Six Steps to Help Your Company Grow

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Here are six steps that your business can take to not only survive this downturn, but actually thrive and grow during it and long after its yesterdays news. http://www.cbiz.com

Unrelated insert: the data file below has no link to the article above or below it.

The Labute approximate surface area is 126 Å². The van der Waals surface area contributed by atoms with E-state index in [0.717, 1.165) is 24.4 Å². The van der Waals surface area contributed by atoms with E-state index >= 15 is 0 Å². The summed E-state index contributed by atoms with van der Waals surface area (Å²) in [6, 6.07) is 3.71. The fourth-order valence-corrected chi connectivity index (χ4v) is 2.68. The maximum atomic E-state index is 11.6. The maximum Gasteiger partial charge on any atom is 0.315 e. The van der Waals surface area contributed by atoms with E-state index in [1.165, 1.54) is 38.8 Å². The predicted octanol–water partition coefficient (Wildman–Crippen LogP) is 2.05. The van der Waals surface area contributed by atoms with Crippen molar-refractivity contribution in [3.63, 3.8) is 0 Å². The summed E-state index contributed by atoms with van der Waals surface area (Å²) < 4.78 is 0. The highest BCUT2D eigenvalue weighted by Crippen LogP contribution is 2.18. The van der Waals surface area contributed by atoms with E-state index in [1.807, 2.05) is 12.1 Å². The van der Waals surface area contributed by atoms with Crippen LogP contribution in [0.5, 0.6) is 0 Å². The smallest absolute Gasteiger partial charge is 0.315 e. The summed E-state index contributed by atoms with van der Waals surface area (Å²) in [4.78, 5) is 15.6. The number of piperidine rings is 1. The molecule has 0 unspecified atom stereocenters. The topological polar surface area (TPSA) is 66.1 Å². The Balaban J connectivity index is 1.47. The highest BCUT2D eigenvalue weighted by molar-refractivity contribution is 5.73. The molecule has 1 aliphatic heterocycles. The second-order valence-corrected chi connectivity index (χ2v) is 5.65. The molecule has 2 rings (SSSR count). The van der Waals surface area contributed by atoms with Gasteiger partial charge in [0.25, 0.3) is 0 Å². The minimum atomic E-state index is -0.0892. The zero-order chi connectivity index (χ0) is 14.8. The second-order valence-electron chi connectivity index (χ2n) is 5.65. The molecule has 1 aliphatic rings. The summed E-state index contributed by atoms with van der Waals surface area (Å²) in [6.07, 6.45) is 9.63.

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<p>Six StepS to Help Your CompanY Grow in CHallenGinG eConomiC timeS</p> <p>auditing standard no. 5</p> <p>are you afraid? in his 2004 letter to shareholders of Berkshire </p> <p>Hathaway, investor Warren Buffet wrote, Be fearful when </p> <p>others are greedy and greedy when others are fearful. today, </p> <p>many small- and medium-sized business owners are fearful. </p> <p>theyre afraid they wont get the credit they need to run their </p> <p>businesses. theyre afraid their customers wont buy their </p> <p>products, and theyre afraid they wont make their payrolls. as </p> <p>a result, they focus on survival, not growth. </p> <p>smart business owners, however, have a different perspective. </p> <p>they see challenging economic times as opportunities to </p> <p>streamline expenses, maximize profits, and grow their bottom </p> <p>lines in other words to be greedy, as Buffet puts it. any </p> <p>business owner can take six simple steps to make sure his or </p> <p>her company grows when times are tough and emerge from a </p> <p>downturn more efficient, more competitive, and more profitable.</p> <p>Growth vs. Survival</p> <p>Every business wants to grow and prosper, not just survive. it </p> <p>may seem like an insurmountable challenge to do that in the </p> <p>current business environment. Fear causes business owners to </p> <p>question every expenditure, and many feel comfortable cutting </p> <p>costs without too much thought as to where or why, in order to </p> <p>protect their bottom lines. Even businesses that are doing well </p> <p>are holding on to their cash and not investing. But owners need </p> <p>to find ways to cut costs while growing their top line and </p> <p>their bottom line as well. </p> <p>its up to small- and medium-sized business owners to plan to </p> <p>thrive, not just survive. Companies can position themselves </p> <p>to do well in this down cycle, as well as when the economy </p> <p>recovers. Fortunately, downturns are great times to look at a </p> <p>business health and make sure its being run as efficiently and </p> <p>effectively as possible. When times are good, many business </p> <p>owners dont have the time or inclination to do this; good sales </p> <p>numbers hide internal inefficiencies. But when things are slow, </p> <p>wringing out inefficiencies and maximizing revenue are keys to </p> <p>growing and prospering.</p> <p>six stEps to HElp Your CompanY groW in CHallEnging EConomiC timEs</p> <p>auditing standard no. 5</p> <p>recessions and economic downturns are good times for </p> <p>restructuring, as well. if your plan for growth calls for strategic, </p> <p>targeted reductions in personnel, now is the time to do it, not </p> <p>when business is booming. First of all, there may not be time </p> <p>to carefully consider your personnel needs when the emphasis </p> <p>is on getting orders out the door. second, the public perception </p> <p>of layoffs is much different in a weak economy than in a period </p> <p>of expansion. in an expansion, layoffs may be viewed as a </p> <p>sign that the company is in trouble. But during a recession, </p> <p>customers and shareholders are more likely to view layoffs as </p> <p>either an inevitable result of the economic downturn or prudent </p> <p>cost-cutting measures by a proactive management team. </p> <p>(But as we shall see, personnel cuts should be done with a </p> <p>scalpel... and not a chainsaw.)</p> <p>Six Steps for Success:</p> <p>planning and thinking ahead being proactive and not reactive </p> <p> are what will separate winners from losers in this recession. </p> <p>Here are six steps that your business can take to not only </p> <p>survive this downturn, but actually thrive and grow during it and </p> <p>long after its yesterdays news.</p> <p>Step 1: lower employee health care costs.</p> <p>many employers view health care benefits as a line item that </p> <p>needs to be cut during an economic downturn. the common </p> <p>practice is to increase cost-sharing with employees by raising </p> <p>their deductibles and increasing their co-pay amounts. However, </p> <p>this is a mistake. providing employees with a competitive </p> <p>benefits package actually increases the bottom line. this </p> <p>seems counterintuitive at first. However, its important to </p> <p>remember that in any organization, the most valuable asset is </p> <p>the employees. not only are employees valuable in terms of the </p> <p>skills, education, and experiences they bring to the company, </p> <p>but theyre valuable in the sense that good ones are hard to </p> <p>train and even harder to come by. a competitive package of </p> <p>health care benefits can help to retain top employees.</p> <p>six stEps to HElp Your CompanY groW in CHallEnging EConomiC timEs</p> <p>auditing standard no. 5</p> <p>any time an employee leaves, it impacts the company beyond </p> <p>the immediate loss of his or her contributions. Everyone elses </p> <p>productivity decreases because other employees now have to </p> <p>shoulder that employees workload. the people that relied on </p> <p>the departed employee for information or instruction may see </p> <p>a decrease in their productivity as well. morale can decline </p> <p>when top employees leave, which further negatively impacts </p> <p>productivity. moreover, the costs to the company are great: </p> <p>lost relationships and missed sales with clients, losses due to </p> <p>employees who are unfamiliar with the position theyre filling, </p> <p>and the high cost of finding and training a replacement. some </p> <p>authors have pegged the cost of losing an employee and </p> <p>on-boarding a new one at up to $1 million.1 </p> <p>still, its easy to risk losing money in the long term when there </p> <p>are employer insurance premiums to be paid in the near term. </p> <p>How can you provide quality health insurance benefits now </p> <p>without emptying the coffers? First, benchmark yourself against </p> <p>your peers others in the industry with a similarly sized work-</p> <p>force. to be competitive, your plan neednt be in the top one </p> <p>percent of all employers. Being in the top 25 percent will allow </p> <p>you to cut costs while still providing quality coverage. it will also </p> <p>let your employees know that youve researched whats out </p> <p>there and where your offerings stack up. also, know the compa-</p> <p>nies with which you compete for your top employees, and make </p> <p>sure your health plan is in the same ballpark as theirs.</p> <p>another new trend is creating a culture of health and </p> <p>implementing value-based benefits. When a company creates </p> <p>a culture of health, it makes healthy living and active lifestyles </p> <p>a part of the companys day-to-day culture. Employees are </p> <p>encouraged through a variety of means, monetary and </p> <p>otherwise, to make better choices about their lifestyles </p> <p>and their health care. For example, there may be company-</p> <p>sponsored sports teams, walking trails on the corporate </p> <p>campus, or weight-loss contests. the thinking is simply that </p> <p>healthy employees are less expensive to insure, show up to </p> <p>work more often, show up sick less often, and are overall more </p> <p>six stEps to HElp Your CompanY groW in CHallEnging EConomiC timEs</p> <p> 1 nathan, s. (2008). Help execs grip the flying trapeze. Business Insurance Industry Focus, January 2008. retrieved dec. 11, 2008 from http://www.businessinsurance.com/</p> <p>cgi-bin/industryFocus.pl?articleid=23874&amp;issuedate=2008-01-20</p> <p>auditing standard no. 5</p> <p>productive. as Capital ones chief Hr officer matt schuyler </p> <p>said, reducing the need for health-care services in the first </p> <p>place by improving associate healthcreating a culture of </p> <p>health within the organizationappears to be an effective </p> <p>strategy for reducing costs over the long term.2 </p> <p>Presenteeism, or sick employees coming to work, is a </p> <p>major drain on resources. a study by advancepCs, a health </p> <p>management company, showed that of the quarter-trillion </p> <p>dollars in losses u.s. businesses incur every year due to </p> <p>illness, nearly three-fourths come from presenteeism.3 a </p> <p>culture of health can reduce employee illness and help to </p> <p>shorten recovery time, saving businesses literally billions of </p> <p>dollars in lost productivity. </p> <p>similarly, value-based benefits encourage employees to care </p> <p>for and prevent serious and chronic medical conditions that </p> <p>would keep them from being as productive as they might be </p> <p>otherwise. the medications and preventive treatments that add </p> <p>the most value to an employees life those that address </p> <p>killers like heart disease, cancer, diabetes or depression are </p> <p>made the most available by reducing or eliminating deductibles </p> <p>and co-pays for them. likewise, non-essential or voluntary </p> <p>procedures and medications are the most expensive. in this </p> <p>way, employers monetarily incentivize employees to take better </p> <p>care of themselves, which in turns boosts productivity and the </p> <p>bottom line for the company.</p> <p>lastly, dont ignore generational differences when determining </p> <p>changes to employee benefits. generation Y or millennial </p> <p>employees will appreciate and expect exercise programs and </p> <p>opportunities that are both social and recreational in nature. </p> <p>generation x will look for family-friendly health plans, while the </p> <p>Baby Boomers may need access to affordable prescription </p> <p>medications. By tailoring options to your employees </p> <p>demographic profile, you can not only cut costs and improve </p> <p>your bottom line, but also produce happier, more productive </p> <p>employees who boost your top line as well.</p> <p> 2 schuyler, m. (2008). Creating a culture of health: the new corporate mandate. Employment Relations Today, fall 2008, 35-41.</p> <p> 3 stewart, W., matousek, d., &amp; Verdon, C. (2003). The American Productivity Audit and the Campaign for Work and Health. the Center for Work and Health, advance pCs.</p> <p>six stEps to HElp Your CompanY groW in CHallEnging EConomiC timEs</p> <p>auditing standard no. 5</p> <p>Step 2: maximize cash flow.</p> <p>adequate cash to pay bills and meet payroll is the lifeblood of </p> <p>any small- to medium-sized business. never get too caught up </p> <p>in the day-to-day operations of the business or closing sales </p> <p>to forget to collect your receivables. Having an automated </p> <p>collection system in place will provide you with a tool that </p> <p>automatically generates invoices, statements, past due notices, </p> <p>and other tools you need to collect from your customers.</p> <p>always negotiate terms with your customers that allow you the </p> <p>fastest access to your cash. For example, require deposits up </p> <p>front, and specify that payment is due upon fulfillment of the </p> <p>order. if you extend payment terms out to 30 days or more, </p> <p>your customers are getting a free loan from your business. </p> <p>likewise, try to negotiate terms of 30 to 60 days or more with </p> <p>your suppliers. that way, you can have the cash in hand from </p> <p>your customers to pay vendors when their bill is due.</p> <p>another important way to ensure a steady stream of cash is </p> <p>avoiding a single-client situation. not only does over-relying </p> <p>on one customer (such as a local government or major local </p> <p>manufacturer) threaten the viability of your business, it puts you </p> <p>over a barrel when it comes to payments as well. simply put, </p> <p>if your sole customer cant or wont pay, you dont have cash. </p> <p>seek out multiple customers and spread your business around </p> <p>if possible.</p> <p>Step 3: minimize annual taxes.</p> <p>there are several great ways to minimize your annual business </p> <p>taxes in the current tax year. First, always make sure you </p> <p>maximize your deductions. Your accountant can review your </p> <p>expenditures and help to identify deductions for line items </p> <p>such as training or business travel. a great way to increase </p> <p>deductions is to make scheduled donations to charity by year-</p> <p>end, which has the added impacts of casting your business in a </p> <p>positive light and benefiting the community.</p> <p>second, you may be able to expense certain equipment pur-</p> <p>chases immediately instead of spreading out the deduction </p> <p>six stEps to HElp Your CompanY groW in CHallEnging EConomiC timEs</p> <p>six stEps to HElp Your CompanY groW in CHallEnging EConomiC timEs</p> <p>over several years. this can give you a very large deduction all </p> <p>at once and take a sizable chunk out of your tax bill. if you oper-</p> <p>ate on a cash basis rather than an accrual basis, as many ser-</p> <p>vice industries do, then you should consider taking next years </p> <p>deductions now by paying Januarys bills prior to year-end.</p> <p>You can also be creative in your hiring. For example, you do </p> <p>not have to pay payroll taxes on independent contractors, but </p> <p>you do for employees. also, payments to contractors can be </p> <p>structured to your maximum tax savings advantage. However, </p> <p>know that there are strict rules about who qualifies as a </p> <p>contractor and who doesnt. Consult with your accountant or an </p> <p>attorney to make certain you follow the law.</p> <p>Step 4: reduce costs for payroll and flex plans.</p> <p>Flexible health plans are great ways for employers to save </p> <p>on payroll taxes. Why? they dont have to pay FiCa taxes on </p> <p>the money that employees contribute to their flex plans. For </p> <p>example, suppose an employee contributes $2,000 in a year </p> <p>to his or her flex account. at a FiCa rate of 7.65 percent, thats </p> <p>$153 that the employer doesnt have to pay.</p> <p>another key way to lower payroll expenses is simply wise </p> <p>resource management. overtime, at time-and-a-half worse, </p> <p>should be kept to a minimum. if possible, allow employees </p> <p>to take compensatory time or be flexible with their schedules </p> <p>in lieu of overtime pay be creative! Examine employees </p> <p>workloads at various times of the year. For example, if year-end </p> <p>is a particularly busy time for a certain group of employees, </p> <p>while the spring and summer months are slower, determine if </p> <p>these employees can be asked to do more during these times </p> <p>of year. do certain employees have discretionary times </p> <p>during their workdays or workweeks when they could take on </p> <p>additional duties?</p> <p>its also important to reward good time management and </p> <p>build these recognitions into your corporate culture. recognize </p> <p>employees who find ways to save time or reduce duplication of </p> <p>work through low- or no-cost methods (social rewards such as </p> <p>pats on the back, mentions in a newsletter, a gift certificate to </p> <p>a modestly-priced restaurant, etc.). </p> <p>six stEps to HElp Your CompanY groW in CHallEnging EConomiC timEs</p> <p>a good automated time-keeping system can also be a time </p> <p>and money saver. this system should be integrated into the </p> <p>companys payroll system. Without such a system, work rules </p> <p>regarding penalties for lateness, allotted times for breaks and </p> <p>meals, and grace periods are often ignored or circumvented. </p> <p>With an automated system, work rules are built in. penalties </p> <p>are applied automatically when employees break work rules, </p> <p>and its reflected in their paychecks. also, consider reducing </p> <p>grace periods altogether. </p> <p>lastly, its essential to understand how every employee uses </p> <p>his or her time and to determine if theyre being as efficient </p> <p>as they can be. the simples...</p>